Confession: We didn’t really love Kuala Lumpur

Trash outside the Batu Caves in Kuala Lumpur

Kuala Lumpur is the capital city of Malaysia and a bustling metropolis that is full of diversity and some very interesting sights. However, based on everything that Kelly and I read going into our trip, we expected a flashy and wealthy city that maybe wasn’t on par with Singapore or Dubai, but was close. What we found is a city that has a few charms and a few sights, but was dirtier and smellier than we expected, was hard to get around and quite simply underwhelmed. We aren’t saying not to go to KL, but it’s possible you should lower your expectations, because ours were high and we didn’t really love Kuala Lumpur.

There wasn’t a lot to see

You can check out Kelly’s full two-day KL itinerary here, but if the nation’s capital and largest city can be summed up into two days of worthwhile stuff to see, it probably doesn’t have as much going for it as you might think.

One of the first struggles with planning your trip to Kuala Lumpur is that the planning is going to be pretty hard. There are four or five things that constantly make the top “must-see” lists, but there isn’t usually a whole lot after that. We got a couple of helpful suggestions from friends, but some of that included just marveling at the shopping malls, which is only good for so much time-killing.

Looking at a few websites, your Kuala Lumpur to-do list will probably look like:

  • Petronas Towers: RM85 / $20
  • KL Tower: RM105 / $25
  • Butterfly Park: RM18 / $4.35
  • Bird Park: RM50 / $12
  • Masjid Negara (National Museum): Free
  • Muzium Negara (National Mosque): RM5 / $1.25
  • Batu Caves: Free

You’ll notice that the first four things on that list all cost a fair amount of money (when you consider that we’re trying to spend no more than $50 per day for two of us in Malaysia), and if you’re like us, going up a tower and looking out over the city isn’t worth the price tag. We lived in New York City for over four years and never went up the Empire State Building or 30 Rock, so Petronas and KL towers weren’t going to make the cut. Likewise, going into the Butterfly and Bird Parks in Kuala Lumpur may be highly entertaining for some, but it wasn’t worth its price tag in our opinion.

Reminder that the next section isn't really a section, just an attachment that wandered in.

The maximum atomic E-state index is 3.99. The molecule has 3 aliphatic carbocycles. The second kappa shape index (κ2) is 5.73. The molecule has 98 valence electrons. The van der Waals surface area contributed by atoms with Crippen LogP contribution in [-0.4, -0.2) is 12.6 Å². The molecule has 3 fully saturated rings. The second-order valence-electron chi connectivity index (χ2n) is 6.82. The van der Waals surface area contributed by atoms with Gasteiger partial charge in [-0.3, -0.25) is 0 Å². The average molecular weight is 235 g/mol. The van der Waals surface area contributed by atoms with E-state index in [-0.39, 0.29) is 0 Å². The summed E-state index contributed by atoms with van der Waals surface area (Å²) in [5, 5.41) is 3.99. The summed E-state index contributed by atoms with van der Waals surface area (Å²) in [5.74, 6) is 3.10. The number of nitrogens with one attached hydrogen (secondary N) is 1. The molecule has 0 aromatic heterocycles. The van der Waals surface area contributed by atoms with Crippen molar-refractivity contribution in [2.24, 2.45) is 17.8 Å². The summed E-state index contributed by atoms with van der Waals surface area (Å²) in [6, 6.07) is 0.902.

Once you’ve taken out the expensive things to do in Kuala Lumpur, you’re not left with a ton of options. We loved taking in Muzium Negara (paid) and Masjid Negara (free), but those will only take you about an hour each. The Batu Caves were also a free sight (though we had very mixed opinions of it), as was the National Textile Museum, but those four things could all be done in a day at a leisurely pace. For a city that many people talk about spending a week in, we couldn’t figure out what you would do for that long, even if you did pay for the expensive sights.

Public Transportation and Signage

After you’ve mapped out all the things you want to see, you’ll want to know how to get there, and this will be a journey all its own. Kuala Lumpur has four different commuter rails, as well as over 100 different bus lines across multiple systems. While getting from stop to stop on the same train system is relatively easy, making transfers to another train line isn’t clear. If you’re brave enough to try the bus system, good luck, because there isn’t a lot of rhyme or reason that we could figure out to the timing, direction or frequency of buses at any given stop. Trying to get to the Petronas Towers (just to look at the outside, not go up), we got so turned around that we were left choosing between walking 30 minutes to the towers or 30 minutes to our hostel (we chose hostel).

One would think that a huge city like this would have better signs to help alleviate some of these problems, but they just don’t. Based on a transit map you might be lucky enough to find, it would seem reasonable that two train lines at the same stop would either be easy to transfer between, or at the least have clear signage to point the way. That wasn’t usually the case, and gets even worse if you’re trying to identify the buses that come by a particular stop. If you’re like us, it’s one thing to wander the streets just taking in the sights. It’s an entirely different proposition to carry your bags around after a multi-hour bus ride looking hot, sweaty and lost. It makes us relatively nervous to not know where we’re going and KL signage is so sparse that it routinely gave us that feeling.